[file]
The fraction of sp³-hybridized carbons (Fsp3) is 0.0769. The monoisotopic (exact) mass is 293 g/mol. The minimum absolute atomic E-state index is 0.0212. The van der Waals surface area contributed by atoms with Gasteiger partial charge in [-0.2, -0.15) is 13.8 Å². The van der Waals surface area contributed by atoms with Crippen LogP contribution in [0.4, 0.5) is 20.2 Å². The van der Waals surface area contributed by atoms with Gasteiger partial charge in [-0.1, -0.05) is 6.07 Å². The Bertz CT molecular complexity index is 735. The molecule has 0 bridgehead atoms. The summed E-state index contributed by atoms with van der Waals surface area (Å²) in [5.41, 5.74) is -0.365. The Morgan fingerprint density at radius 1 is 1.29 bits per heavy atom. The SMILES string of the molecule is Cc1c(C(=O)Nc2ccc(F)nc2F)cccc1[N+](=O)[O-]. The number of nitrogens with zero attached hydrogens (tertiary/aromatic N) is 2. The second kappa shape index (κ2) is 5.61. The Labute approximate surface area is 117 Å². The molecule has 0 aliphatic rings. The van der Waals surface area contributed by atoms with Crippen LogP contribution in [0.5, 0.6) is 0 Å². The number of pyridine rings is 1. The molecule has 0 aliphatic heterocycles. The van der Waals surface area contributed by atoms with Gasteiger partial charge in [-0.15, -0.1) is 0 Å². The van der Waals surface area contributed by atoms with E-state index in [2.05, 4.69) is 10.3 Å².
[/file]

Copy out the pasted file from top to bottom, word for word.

The fraction of sp³-hybridized carbons (Fsp3) is 0.0769. The monoisotopic (exact) mass is 293 g/mol. The minimum absolute atomic E-state index is 0.0212. The van der Waals surface area contributed by atoms with Gasteiger partial charge in [-0.2, -0.15) is 13.8 Å². The van der Waals surface area contributed by atoms with Crippen LogP contribution in [0.4, 0.5) is 20.2 Å². The van der Waals surface area contributed by atoms with Gasteiger partial charge in [-0.1, -0.05) is 6.07 Å². The Bertz CT molecular complexity index is 735. The molecule has 0 bridgehead atoms. The summed E-state index contributed by atoms with van der Waals surface area (Å²) in [5.41, 5.74) is -0.365. The Morgan fingerprint density at radius 1 is 1.29 bits per heavy atom. The SMILES string of the molecule is Cc1c(C(=O)Nc2ccc(F)nc2F)cccc1[N+](=O)[O-]. The number of nitrogens with zero attached hydrogens (tertiary/aromatic N) is 2. The second kappa shape index (κ2) is 5.61. The Labute approximate surface area is 117 Å². The molecule has 0 aliphatic rings. The van der Waals surface area contributed by atoms with Crippen LogP contribution in [0.5, 0.6) is 0 Å². The number of pyridine rings is 1. The molecule has 0 aliphatic heterocycles. The van der Waals surface area contributed by atoms with Gasteiger partial charge in [-0.15, -0.1) is 0 Å². The van der Waals surface area contributed by atoms with E-state index in [2.05, 4.69) is 10.3 Å².